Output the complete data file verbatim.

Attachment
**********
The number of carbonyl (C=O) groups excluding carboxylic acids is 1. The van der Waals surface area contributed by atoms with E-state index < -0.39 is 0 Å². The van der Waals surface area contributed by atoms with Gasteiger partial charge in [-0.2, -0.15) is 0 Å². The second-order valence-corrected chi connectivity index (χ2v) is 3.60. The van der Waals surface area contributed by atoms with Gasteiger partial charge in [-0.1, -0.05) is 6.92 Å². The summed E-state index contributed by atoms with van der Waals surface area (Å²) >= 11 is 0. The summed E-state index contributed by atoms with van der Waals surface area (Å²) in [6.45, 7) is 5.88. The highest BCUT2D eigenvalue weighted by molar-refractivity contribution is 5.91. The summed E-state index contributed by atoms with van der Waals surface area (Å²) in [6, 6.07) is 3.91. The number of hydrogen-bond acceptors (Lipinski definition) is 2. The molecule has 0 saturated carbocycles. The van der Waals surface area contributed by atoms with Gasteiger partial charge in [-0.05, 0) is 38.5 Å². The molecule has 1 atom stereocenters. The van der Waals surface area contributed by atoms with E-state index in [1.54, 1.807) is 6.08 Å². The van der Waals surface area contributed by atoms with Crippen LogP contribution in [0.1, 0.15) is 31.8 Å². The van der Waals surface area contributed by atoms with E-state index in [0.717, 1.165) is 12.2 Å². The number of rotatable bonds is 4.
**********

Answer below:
The number of carbonyl (C=O) groups excluding carboxylic acids is 1. The van der Waals surface area contributed by atoms with E-state index < -0.39 is 0 Å². The van der Waals surface area contributed by atoms with Gasteiger partial charge in [-0.2, -0.15) is 0 Å². The second-order valence-corrected chi connectivity index (χ2v) is 3.60. The van der Waals surface area contributed by atoms with Gasteiger partial charge in [-0.1, -0.05) is 6.92 Å². The summed E-state index contributed by atoms with van der Waals surface area (Å²) >= 11 is 0. The summed E-state index contributed by atoms with van der Waals surface area (Å²) in [6.45, 7) is 5.88. The highest BCUT2D eigenvalue weighted by molar-refractivity contribution is 5.91. The summed E-state index contributed by atoms with van der Waals surface area (Å²) in [6, 6.07) is 3.91. The number of hydrogen-bond acceptors (Lipinski definition) is 2. The molecule has 0 saturated carbocycles. The van der Waals surface area contributed by atoms with Gasteiger partial charge in [-0.05, 0) is 38.5 Å². The molecule has 1 atom stereocenters. The van der Waals surface area contributed by atoms with E-state index in [1.54, 1.807) is 6.08 Å². The van der Waals surface area contributed by atoms with Crippen LogP contribution in [0.1, 0.15) is 31.8 Å². The van der Waals surface area contributed by atoms with E-state index in [0.717, 1.165) is 12.2 Å². The number of rotatable bonds is 4.